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INTERVIEW: Land Rights and Internally Displaced Persons in Colombia

Daniel Maree's picture

In this exclusive interview with Senior Social Development Specialist Elena Correa, we discuss the results and lessons-learned from the project on Protection of Land and Patrimony of Internally Displaced Persons (IDPs) in Colombia. To read the background paper on the workshop click here.

Alec Wescott contributed to this post.

 © Charlotte Kesl / World Bank 
   © Charlotte Kesl / World Bank  

 Q. Since its inception in 2002, your focus has developed from “land protection” to “land titling” and “land restitution”. What is the difference between the two strategies, and what prompted the change?

A. Land rights protection was the starting point for the project because of the large number of population displaced. However, land right protection is not enough to diminish the risk of impoverishment of IDPs as was established as the main objective of the project.  According to the circumstances and the evolution of the project, land titling was incorporated to formalize these land rights of IDPs who do not have legal titles.

Land restitution was included in the project as a result of the enactment of the Justice and Peace Law in 2005. Land restitution is the ultimate goal in the protection of land that has been lost due to displacement. The project had gathered information since its start in 2003 that could be built on to achieve land restitution.  This is a good example of new emerging legislation and how the project adapted itself to the opportunities provided by this law.


Q. In its early findings WDR 2011 has identified that international engagement in conflict-affected areas often suffers from a lack of coordination between political, security, and development actors. How did the project meet these organizational challenges?

A. It is true that a project of this nature involves many different stakeholders and therefore requires effective coordination. One of the factors that have facilitated this coordination is the implementing agency, the Presidential Agency for Social Action and International Cooperation (Accion Social), which is also the organization that coordinates the national systems of comprehensive assistance to IDPs and promotes international cooperation. This agency has been instrumental in facilitating coordination between the local and national level authorities.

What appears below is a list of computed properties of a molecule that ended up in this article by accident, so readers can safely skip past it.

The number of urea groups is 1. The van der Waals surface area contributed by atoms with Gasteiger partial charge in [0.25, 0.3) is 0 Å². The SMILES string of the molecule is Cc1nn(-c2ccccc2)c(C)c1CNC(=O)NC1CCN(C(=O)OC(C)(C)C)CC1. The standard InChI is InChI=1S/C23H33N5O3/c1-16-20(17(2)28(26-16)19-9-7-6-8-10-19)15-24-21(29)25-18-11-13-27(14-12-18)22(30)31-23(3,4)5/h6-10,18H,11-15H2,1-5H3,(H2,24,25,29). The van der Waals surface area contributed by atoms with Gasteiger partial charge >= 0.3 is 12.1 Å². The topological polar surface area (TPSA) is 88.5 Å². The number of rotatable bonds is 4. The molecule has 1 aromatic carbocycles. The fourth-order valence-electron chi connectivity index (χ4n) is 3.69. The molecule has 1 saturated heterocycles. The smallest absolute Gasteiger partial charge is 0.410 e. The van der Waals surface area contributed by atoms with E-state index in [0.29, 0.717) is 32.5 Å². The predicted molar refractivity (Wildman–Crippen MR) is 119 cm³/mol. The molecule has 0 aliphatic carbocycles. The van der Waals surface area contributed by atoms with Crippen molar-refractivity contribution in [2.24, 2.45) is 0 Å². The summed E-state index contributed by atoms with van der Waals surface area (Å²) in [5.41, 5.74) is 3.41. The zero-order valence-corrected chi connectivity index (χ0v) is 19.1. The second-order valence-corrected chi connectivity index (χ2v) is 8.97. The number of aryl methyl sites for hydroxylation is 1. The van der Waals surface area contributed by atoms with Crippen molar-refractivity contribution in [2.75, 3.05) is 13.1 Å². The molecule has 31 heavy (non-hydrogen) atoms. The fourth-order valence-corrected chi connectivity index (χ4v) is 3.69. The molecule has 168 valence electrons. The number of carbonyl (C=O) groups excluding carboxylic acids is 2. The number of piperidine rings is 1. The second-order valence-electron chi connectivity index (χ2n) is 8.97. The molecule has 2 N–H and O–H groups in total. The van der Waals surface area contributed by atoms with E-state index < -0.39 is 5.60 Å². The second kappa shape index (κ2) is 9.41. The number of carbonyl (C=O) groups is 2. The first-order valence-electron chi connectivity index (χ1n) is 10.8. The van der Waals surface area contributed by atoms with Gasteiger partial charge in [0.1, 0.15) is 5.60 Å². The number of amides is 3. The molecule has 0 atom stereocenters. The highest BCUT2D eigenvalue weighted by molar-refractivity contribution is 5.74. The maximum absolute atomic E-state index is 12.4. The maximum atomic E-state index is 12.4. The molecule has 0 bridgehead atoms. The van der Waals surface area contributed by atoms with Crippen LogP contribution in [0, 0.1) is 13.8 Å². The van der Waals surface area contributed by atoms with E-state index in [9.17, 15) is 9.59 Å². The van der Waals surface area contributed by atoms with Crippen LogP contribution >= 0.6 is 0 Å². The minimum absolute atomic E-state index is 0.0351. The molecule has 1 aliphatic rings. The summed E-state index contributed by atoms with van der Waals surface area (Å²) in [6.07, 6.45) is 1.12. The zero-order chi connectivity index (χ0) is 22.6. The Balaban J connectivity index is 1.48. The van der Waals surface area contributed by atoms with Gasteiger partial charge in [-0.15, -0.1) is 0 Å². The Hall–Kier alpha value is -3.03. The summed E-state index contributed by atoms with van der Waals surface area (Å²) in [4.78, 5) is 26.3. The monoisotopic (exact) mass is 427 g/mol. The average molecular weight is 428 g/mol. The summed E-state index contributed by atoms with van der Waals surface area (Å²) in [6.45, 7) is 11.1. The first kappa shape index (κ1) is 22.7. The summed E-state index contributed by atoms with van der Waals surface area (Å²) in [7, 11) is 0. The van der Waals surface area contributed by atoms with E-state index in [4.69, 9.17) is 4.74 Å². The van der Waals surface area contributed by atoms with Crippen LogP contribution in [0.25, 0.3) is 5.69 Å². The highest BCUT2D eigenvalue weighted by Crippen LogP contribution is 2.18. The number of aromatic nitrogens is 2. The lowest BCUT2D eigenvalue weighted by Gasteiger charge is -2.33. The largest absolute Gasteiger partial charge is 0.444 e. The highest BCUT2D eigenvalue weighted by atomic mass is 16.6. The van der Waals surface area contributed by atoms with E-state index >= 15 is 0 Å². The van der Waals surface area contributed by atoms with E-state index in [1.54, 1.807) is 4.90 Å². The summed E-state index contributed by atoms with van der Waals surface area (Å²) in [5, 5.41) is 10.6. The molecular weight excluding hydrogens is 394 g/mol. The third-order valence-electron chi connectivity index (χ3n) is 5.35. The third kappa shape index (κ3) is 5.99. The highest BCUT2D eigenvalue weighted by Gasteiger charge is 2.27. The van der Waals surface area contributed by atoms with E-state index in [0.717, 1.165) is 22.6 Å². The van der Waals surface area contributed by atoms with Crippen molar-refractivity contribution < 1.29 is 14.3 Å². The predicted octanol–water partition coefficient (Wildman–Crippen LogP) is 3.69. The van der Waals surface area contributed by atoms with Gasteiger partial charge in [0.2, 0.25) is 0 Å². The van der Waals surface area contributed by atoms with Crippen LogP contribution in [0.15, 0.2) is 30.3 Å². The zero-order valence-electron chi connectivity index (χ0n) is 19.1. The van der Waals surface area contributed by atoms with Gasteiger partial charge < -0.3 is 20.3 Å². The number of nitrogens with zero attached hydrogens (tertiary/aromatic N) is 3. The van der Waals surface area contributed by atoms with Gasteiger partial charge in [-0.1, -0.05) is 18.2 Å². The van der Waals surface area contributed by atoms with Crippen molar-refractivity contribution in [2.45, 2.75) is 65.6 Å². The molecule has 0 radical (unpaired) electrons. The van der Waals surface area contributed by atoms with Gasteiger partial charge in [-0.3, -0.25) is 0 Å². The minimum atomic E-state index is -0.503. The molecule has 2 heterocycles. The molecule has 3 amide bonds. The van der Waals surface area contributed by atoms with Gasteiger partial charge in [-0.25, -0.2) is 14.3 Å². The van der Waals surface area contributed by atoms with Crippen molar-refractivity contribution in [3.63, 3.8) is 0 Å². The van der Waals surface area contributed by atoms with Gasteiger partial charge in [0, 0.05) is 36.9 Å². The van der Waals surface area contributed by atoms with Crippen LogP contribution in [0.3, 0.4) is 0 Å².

In addition, the project has created an institutional network by identifying the relevant institutions that have responsibilities related to the protective measures designed for assisting IDPs. All these institutions are members of the Steering Committee, where all key project decisions are made. Local authorities are instrumental in the successful implementation of the project, and they can be very supportive. For example, some departments have allocated budgets for the project and others have provided in-kind support.

Regarding donor coordination, the donors are organized into a Donor Committee where all participants have the same weight regardless of the amount of contribution to the project to ensure balance and equality as well as harmonizing and coordinating efforts. For instance it was agreed to align donor requirements and that the project would produce one report to all donors.


Q. The levels of violence in Colombia varied in intensity over the course of your project. How did your program maintain the flexibility to meet the demands over the 8 year period?

A. The project was organized into different regional teams that had staff from the respective regions which ensured having knowledge of social and political dynamics of the regions. The main principle was to avoid any risks to the community and to the members of the teams.